note = "44th Annual Conference of the European Group for the Study of Deviance and Social Control : Economic Crisis and Crime: From Global North to Global South ; Conference date: 02-09-2016",
url = "http://www.europeangroup.org/?q=node/99",

}

Callender, M & Britton, I 2016, 'Citizen involvement in policing at a time of economic crisis' Paper presented at 44th Annual Conference of the European Group for the Study of Deviance and Social Control : Economic Crisis and Crime: From Global North to Global South, 2/09/16, .

Citizen involvement in policing at a time of economic crisis. / Callender, Matthew; Britton, Iain.

2016. Paper presented at 44th Annual Conference of the European Group for the Study of Deviance and Social Control : Economic Crisis and Crime: From Global North to Global South, .

Research output: Contribution to conference typesPaperResearch

TY - CONF

T1 - Citizen involvement in policing at a time of economic crisis

AU - Callender, Matthew

AU - Britton, Iain

PY - 2016/9/2

Y1 - 2016/9/2

N2 - The economic crisis in the United Kingdom has significantly impacted on policing budgets. This austerity context for policing is having a transformational impact on policing organisations and their abilities to serve local communities. One response has been a renewed interest in direct citizen involvement in policing and in particular the rise in usage of volunteer Special Constables and Police Support Volunteers. The paper will draw on the findings of a large-scale programme across several UK forces, which is researching strategic cultures in respect of police voluntarism. It will explore the extent to which this rise in police volunteering is driven by strategic professional narratives of funding crises and the stretched front-line, and will examine the implications of this renewed strategic interest in voluntarism in policing being framed in this way as a response to austerity. The paper will also draw on research across UK Special Constables and Police Support Volunteers, exploring how their motivations, involvement and role have been impacted by wider factors of economic crisis. Internationally, the roles played by citizens directly in policing vary markedly. Drawing on a comparative policy review of police volunteering and citizen involvement, the paper will identify the bifurcation between policing models in countries that are increasingly relying on volunteers and direct citizen involvement, and those countries where policing models do not engage citizens directly in the activity of policing communities. It will question whether greater citizen involvement will inevitably spread as economic crises impact on policing budgets and the demand for policing services, and explores the implications of an increased reliance of the police on volunteers to deliver core services for local communities.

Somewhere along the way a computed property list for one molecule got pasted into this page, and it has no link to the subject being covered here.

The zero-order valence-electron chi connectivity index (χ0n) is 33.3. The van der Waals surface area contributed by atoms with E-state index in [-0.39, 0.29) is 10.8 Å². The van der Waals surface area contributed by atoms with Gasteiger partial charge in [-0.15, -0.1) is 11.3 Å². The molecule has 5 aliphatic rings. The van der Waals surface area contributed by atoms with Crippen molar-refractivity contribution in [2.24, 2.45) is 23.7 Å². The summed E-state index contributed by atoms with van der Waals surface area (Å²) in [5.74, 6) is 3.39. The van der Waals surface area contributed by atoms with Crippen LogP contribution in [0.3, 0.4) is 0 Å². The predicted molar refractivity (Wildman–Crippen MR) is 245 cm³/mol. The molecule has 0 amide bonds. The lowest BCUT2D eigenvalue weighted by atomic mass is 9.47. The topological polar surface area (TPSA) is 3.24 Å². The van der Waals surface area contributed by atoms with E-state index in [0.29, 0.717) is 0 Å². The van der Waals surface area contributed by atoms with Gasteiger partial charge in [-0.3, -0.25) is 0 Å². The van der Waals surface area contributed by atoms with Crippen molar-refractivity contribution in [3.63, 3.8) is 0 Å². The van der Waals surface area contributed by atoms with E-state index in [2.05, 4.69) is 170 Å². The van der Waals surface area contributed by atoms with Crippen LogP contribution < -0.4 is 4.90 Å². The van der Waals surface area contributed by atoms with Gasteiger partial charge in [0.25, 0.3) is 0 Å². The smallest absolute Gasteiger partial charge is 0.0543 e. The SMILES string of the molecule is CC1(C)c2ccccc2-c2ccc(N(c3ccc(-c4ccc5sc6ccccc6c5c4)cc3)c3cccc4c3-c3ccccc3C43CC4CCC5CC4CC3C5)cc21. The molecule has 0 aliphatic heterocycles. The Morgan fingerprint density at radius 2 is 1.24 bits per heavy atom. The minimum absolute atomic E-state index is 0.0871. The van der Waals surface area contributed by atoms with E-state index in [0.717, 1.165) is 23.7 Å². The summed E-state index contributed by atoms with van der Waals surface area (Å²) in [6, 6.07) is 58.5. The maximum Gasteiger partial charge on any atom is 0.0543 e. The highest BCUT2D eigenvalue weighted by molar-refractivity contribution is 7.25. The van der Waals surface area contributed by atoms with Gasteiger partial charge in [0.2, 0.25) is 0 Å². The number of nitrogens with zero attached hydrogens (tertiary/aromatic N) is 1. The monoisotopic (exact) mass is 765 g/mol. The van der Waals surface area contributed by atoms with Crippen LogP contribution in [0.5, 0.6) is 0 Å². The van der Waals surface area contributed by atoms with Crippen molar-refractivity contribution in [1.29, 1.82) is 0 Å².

AB - The economic crisis in the United Kingdom has significantly impacted on policing budgets. This austerity context for policing is having a transformational impact on policing organisations and their abilities to serve local communities. One response has been a renewed interest in direct citizen involvement in policing and in particular the rise in usage of volunteer Special Constables and Police Support Volunteers. The paper will draw on the findings of a large-scale programme across several UK forces, which is researching strategic cultures in respect of police voluntarism. It will explore the extent to which this rise in police volunteering is driven by strategic professional narratives of funding crises and the stretched front-line, and will examine the implications of this renewed strategic interest in voluntarism in policing being framed in this way as a response to austerity. The paper will also draw on research across UK Special Constables and Police Support Volunteers, exploring how their motivations, involvement and role have been impacted by wider factors of economic crisis. Internationally, the roles played by citizens directly in policing vary markedly. Drawing on a comparative policy review of police volunteering and citizen involvement, the paper will identify the bifurcation between policing models in countries that are increasingly relying on volunteers and direct citizen involvement, and those countries where policing models do not engage citizens directly in the activity of policing communities. It will question whether greater citizen involvement will inevitably spread as economic crises impact on policing budgets and the demand for policing services, and explores the implications of an increased reliance of the police on volunteers to deliver core services for local communities.

UR - http://www.ipscj.org

UR - http://www.europeangroup.org/?q=node/99

M3 - Paper

ER -

Callender M, Britton I. Citizen involvement in policing at a time of economic crisis. 2016. Paper presented at 44th Annual Conference of the European Group for the Study of Deviance and Social Control : Economic Crisis and Crime: From Global North to Global South, .